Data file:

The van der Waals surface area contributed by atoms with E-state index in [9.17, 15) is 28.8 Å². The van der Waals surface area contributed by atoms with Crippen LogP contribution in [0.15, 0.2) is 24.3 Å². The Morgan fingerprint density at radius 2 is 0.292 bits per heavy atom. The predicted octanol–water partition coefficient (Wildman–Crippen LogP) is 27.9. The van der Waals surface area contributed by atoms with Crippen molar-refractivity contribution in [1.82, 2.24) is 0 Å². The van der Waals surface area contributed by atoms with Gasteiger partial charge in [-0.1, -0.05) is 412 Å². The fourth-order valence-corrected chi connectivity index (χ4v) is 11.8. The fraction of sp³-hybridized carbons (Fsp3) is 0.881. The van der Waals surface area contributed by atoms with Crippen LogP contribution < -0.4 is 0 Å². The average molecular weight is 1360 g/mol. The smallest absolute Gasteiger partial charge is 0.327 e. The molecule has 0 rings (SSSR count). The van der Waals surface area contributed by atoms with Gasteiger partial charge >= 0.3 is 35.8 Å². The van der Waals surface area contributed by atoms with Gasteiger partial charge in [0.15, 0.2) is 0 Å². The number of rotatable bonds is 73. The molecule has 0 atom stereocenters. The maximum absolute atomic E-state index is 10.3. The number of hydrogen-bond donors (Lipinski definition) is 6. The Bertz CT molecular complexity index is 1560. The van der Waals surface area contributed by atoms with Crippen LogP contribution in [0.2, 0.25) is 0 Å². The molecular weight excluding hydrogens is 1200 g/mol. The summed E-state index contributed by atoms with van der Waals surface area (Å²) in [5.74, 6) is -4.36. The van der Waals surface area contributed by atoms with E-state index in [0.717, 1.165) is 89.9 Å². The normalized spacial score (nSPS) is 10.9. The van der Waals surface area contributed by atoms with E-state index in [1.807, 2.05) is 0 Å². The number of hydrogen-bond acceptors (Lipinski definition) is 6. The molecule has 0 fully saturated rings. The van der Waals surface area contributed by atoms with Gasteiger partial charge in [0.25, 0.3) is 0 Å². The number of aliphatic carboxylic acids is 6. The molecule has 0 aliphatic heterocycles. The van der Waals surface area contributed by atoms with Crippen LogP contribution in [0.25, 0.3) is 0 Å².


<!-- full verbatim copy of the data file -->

The van der Waals surface area contributed by atoms with E-state index in [9.17, 15) is 28.8 Å². The van der Waals surface area contributed by atoms with Crippen LogP contribution in [0.15, 0.2) is 24.3 Å². The Morgan fingerprint density at radius 2 is 0.292 bits per heavy atom. The predicted octanol–water partition coefficient (Wildman–Crippen LogP) is 27.9. The van der Waals surface area contributed by atoms with Crippen molar-refractivity contribution in [1.82, 2.24) is 0 Å². The van der Waals surface area contributed by atoms with Gasteiger partial charge in [-0.1, -0.05) is 412 Å². The fourth-order valence-corrected chi connectivity index (χ4v) is 11.8. The fraction of sp³-hybridized carbons (Fsp3) is 0.881. The van der Waals surface area contributed by atoms with Crippen LogP contribution < -0.4 is 0 Å². The average molecular weight is 1360 g/mol. The smallest absolute Gasteiger partial charge is 0.327 e. The molecule has 0 rings (SSSR count). The van der Waals surface area contributed by atoms with Gasteiger partial charge >= 0.3 is 35.8 Å². The van der Waals surface area contributed by atoms with Gasteiger partial charge in [0.15, 0.2) is 0 Å². The number of rotatable bonds is 73. The molecule has 0 atom stereocenters. The maximum absolute atomic E-state index is 10.3. The number of hydrogen-bond donors (Lipinski definition) is 6. The Bertz CT molecular complexity index is 1560. The van der Waals surface area contributed by atoms with Crippen LogP contribution in [0.2, 0.25) is 0 Å². The molecular weight excluding hydrogens is 1200 g/mol. The summed E-state index contributed by atoms with van der Waals surface area (Å²) in [5.74, 6) is -4.36. The van der Waals surface area contributed by atoms with E-state index in [0.717, 1.165) is 89.9 Å². The normalized spacial score (nSPS) is 10.9. The van der Waals surface area contributed by atoms with E-state index in [1.807, 2.05) is 0 Å². The number of hydrogen-bond acceptors (Lipinski definition) is 6. The molecule has 0 fully saturated rings. The van der Waals surface area contributed by atoms with Gasteiger partial charge in [0.25, 0.3) is 0 Å². The number of aliphatic carboxylic acids is 6. The molecule has 0 aliphatic heterocycles. The van der Waals surface area contributed by atoms with Crippen LogP contribution in [0.25, 0.3) is 0 Å².